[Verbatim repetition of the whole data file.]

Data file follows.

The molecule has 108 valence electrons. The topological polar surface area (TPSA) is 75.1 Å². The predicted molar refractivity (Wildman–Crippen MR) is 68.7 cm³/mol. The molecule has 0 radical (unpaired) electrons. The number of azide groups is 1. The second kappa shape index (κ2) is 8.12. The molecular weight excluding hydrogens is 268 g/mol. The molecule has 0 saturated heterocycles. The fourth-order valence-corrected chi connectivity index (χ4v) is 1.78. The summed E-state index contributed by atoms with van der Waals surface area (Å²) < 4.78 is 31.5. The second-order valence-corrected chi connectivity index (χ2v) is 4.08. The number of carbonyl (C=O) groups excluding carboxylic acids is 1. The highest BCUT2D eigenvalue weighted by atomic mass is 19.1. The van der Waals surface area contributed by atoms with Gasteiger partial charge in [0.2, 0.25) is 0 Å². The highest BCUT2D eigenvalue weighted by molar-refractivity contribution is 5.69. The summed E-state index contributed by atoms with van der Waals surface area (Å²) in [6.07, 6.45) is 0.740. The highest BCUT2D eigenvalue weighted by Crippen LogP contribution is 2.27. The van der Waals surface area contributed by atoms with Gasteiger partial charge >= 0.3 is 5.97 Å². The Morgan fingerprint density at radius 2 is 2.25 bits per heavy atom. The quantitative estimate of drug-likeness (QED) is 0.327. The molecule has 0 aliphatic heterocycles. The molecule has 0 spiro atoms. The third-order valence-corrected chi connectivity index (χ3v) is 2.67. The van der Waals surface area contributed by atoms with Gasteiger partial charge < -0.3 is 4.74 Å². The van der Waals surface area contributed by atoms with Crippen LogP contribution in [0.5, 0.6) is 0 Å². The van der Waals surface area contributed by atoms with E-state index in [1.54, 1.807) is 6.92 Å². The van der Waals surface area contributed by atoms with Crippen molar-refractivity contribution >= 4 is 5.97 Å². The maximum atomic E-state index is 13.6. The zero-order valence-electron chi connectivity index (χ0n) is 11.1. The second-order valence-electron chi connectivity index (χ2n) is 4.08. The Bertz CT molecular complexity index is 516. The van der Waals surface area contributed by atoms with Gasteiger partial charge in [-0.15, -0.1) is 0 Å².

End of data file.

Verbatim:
The molecule has 108 valence electrons. The topological polar surface area (TPSA) is 75.1 Å². The predicted molar refractivity (Wildman–Crippen MR) is 68.7 cm³/mol. The molecule has 0 radical (unpaired) electrons. The number of azide groups is 1. The second kappa shape index (κ2) is 8.12. The molecular weight excluding hydrogens is 268 g/mol. The molecule has 0 saturated heterocycles. The fourth-order valence-corrected chi connectivity index (χ4v) is 1.78. The summed E-state index contributed by atoms with van der Waals surface area (Å²) < 4.78 is 31.5. The second-order valence-corrected chi connectivity index (χ2v) is 4.08. The number of carbonyl (C=O) groups excluding carboxylic acids is 1. The highest BCUT2D eigenvalue weighted by atomic mass is 19.1. The van der Waals surface area contributed by atoms with Gasteiger partial charge in [0.2, 0.25) is 0 Å². The highest BCUT2D eigenvalue weighted by molar-refractivity contribution is 5.69. The summed E-state index contributed by atoms with van der Waals surface area (Å²) in [6.07, 6.45) is 0.740. The highest BCUT2D eigenvalue weighted by Crippen LogP contribution is 2.27. The van der Waals surface area contributed by atoms with Gasteiger partial charge >= 0.3 is 5.97 Å². The Morgan fingerprint density at radius 2 is 2.25 bits per heavy atom. The quantitative estimate of drug-likeness (QED) is 0.327. The molecule has 0 aliphatic heterocycles. The molecule has 0 spiro atoms. The third-order valence-corrected chi connectivity index (χ3v) is 2.67. The van der Waals surface area contributed by atoms with Gasteiger partial charge < -0.3 is 4.74 Å². The van der Waals surface area contributed by atoms with Crippen LogP contribution in [0.5, 0.6) is 0 Å². The van der Waals surface area contributed by atoms with E-state index in [1.54, 1.807) is 6.92 Å². The van der Waals surface area contributed by atoms with Crippen molar-refractivity contribution >= 4 is 5.97 Å². The maximum atomic E-state index is 13.6. The zero-order valence-electron chi connectivity index (χ0n) is 11.1. The second-order valence-electron chi connectivity index (χ2n) is 4.08. The Bertz CT molecular complexity index is 516. The van der Waals surface area contributed by atoms with Gasteiger partial charge in [-0.15, -0.1) is 0 Å².